This book hit a sweet spot for me. It combines elements from Ken Burns’ The Civil War series, Robert Graves’ I, Claudius (and Claudius the God) and also Robert Heinlein’s “If This Goes On–,” all favorites of mine. It has a wonderfully fluid prose style, evoking the 19th century of Dickens and Melville without being over-written. It also continues Robert Charles Wilson’s amazing talent with characterization. He gives a character more life in a paragraph than some authors do in an entire novella. Even side characters like Adam’s wife Calyxa and Julian’s mother Emily spring easily to life through their dialogue and actions. I also appreciate the way that Wilson writes with a unity of purpose. He cuts the extraneous from his novels–if you find something in there, it relates to the overall theme somehow; nothing ever appears simply because it is shiny or neat. Also, he respects all his characters: very few exist simply to move the plot along. They have their own motivations, their own sense of self, and their own interesting backgrounds. No sock puppets here! Julian has a nicely diverse cast. Adam is sometimes shocked by other character’s non Waspish ways (which is another part of illustrating Adam’s character), but that never derails the story.
Julian Comstock works on multiple levels. It has some delightful structural elements, such as the dramatic acts of the story playing out in rhythm with the religious holidays of the year (in this future: Christmas, Easter, Fourth of July, and Thanksgiving). Events echo between the ending of the novel and Julian’s screenplay, “The Life and Adventures of the Great Naturalist Charles Darwin” (as hilariously filtered through the dramatic imagination of a thriller writer on par with H. Rider Haggard). This book reads smoothly, and it also has a great sense of humor to it.
Reading a book that so obviously derives from several eras of history leads to the question: why set this story in the future? This may be the most cozy post-apocalypse I’ve ever read. It is safely distanced from the events of the “False Tribulations” (as the Dominion labels it) when at least 75% of America’s population (and presumably the world’s population) dies off. In the time of the novel things have assumed a new equilibrium. It is a comfortable and familiar state to many Americans, especially as we have romanticized the 19th century in so many ways (see the Ken Burns documentary series, plus the Little House on the Prairie books and many others). In asking the question, one thing stands out. I think this sort of story argues against complacency: in this future the religious authorities ban and stigmatize science. Julian (as you can see from his dramatic efforts on behalf of Charles Darwin) wants desperately to return secular thought to its rightful place, but Adam has a hard time believing that humans have ever stood on the Moon. We like to think that human history, especially Western history, is a history of progress. But Wilson shows how easy, and even comfortable, it may be to backslide. And unlike Heinlein’s fight against religious fundamentalist government in “If This Goes On–,” in Julian Comstock no restoration comes easily.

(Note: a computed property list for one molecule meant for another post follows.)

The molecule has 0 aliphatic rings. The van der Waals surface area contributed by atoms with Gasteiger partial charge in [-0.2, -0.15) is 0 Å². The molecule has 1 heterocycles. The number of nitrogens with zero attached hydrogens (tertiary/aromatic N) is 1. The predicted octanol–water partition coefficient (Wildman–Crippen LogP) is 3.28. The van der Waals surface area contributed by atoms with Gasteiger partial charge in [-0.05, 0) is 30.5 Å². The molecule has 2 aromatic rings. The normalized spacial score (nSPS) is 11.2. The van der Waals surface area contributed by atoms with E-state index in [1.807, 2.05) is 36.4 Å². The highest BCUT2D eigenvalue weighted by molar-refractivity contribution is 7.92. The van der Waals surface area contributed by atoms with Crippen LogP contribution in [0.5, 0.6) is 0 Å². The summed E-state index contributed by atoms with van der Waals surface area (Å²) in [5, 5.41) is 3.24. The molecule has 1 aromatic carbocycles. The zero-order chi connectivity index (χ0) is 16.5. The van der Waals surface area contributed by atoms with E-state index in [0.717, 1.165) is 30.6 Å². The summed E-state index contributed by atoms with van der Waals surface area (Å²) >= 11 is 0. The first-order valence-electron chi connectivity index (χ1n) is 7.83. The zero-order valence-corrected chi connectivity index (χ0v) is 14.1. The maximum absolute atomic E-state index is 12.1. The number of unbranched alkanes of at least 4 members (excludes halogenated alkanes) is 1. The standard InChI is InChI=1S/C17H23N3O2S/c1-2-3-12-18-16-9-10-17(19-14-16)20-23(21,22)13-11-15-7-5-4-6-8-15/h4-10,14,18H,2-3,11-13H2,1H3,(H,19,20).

In addition, I suspect that this sort of future was the only time when Wilson could get the mix of all the elements he wanted: Roman times didn’t have the sort of religious fundamentalism that he depicts in the Dominion; during the American Civil War democracy kept functioning (more or less) and no dynastic feuds or White House coups popped up. In an interview, Wilson also mentioned that he specifically wanted to write an adventure in the spirit of the 19th century writers. He succeeds admirably, and I think easily exceeds the adventure writers of the time in terms of skill, craft, and subtlety. I admit that after books like Blind Lake and Spin (I haven’t gotten to Spin’s sequel Axis yet, much to my chagrin), I was a little sad to see a book enmeshed in history instead of looking to the future. But I loved it while I was reading it.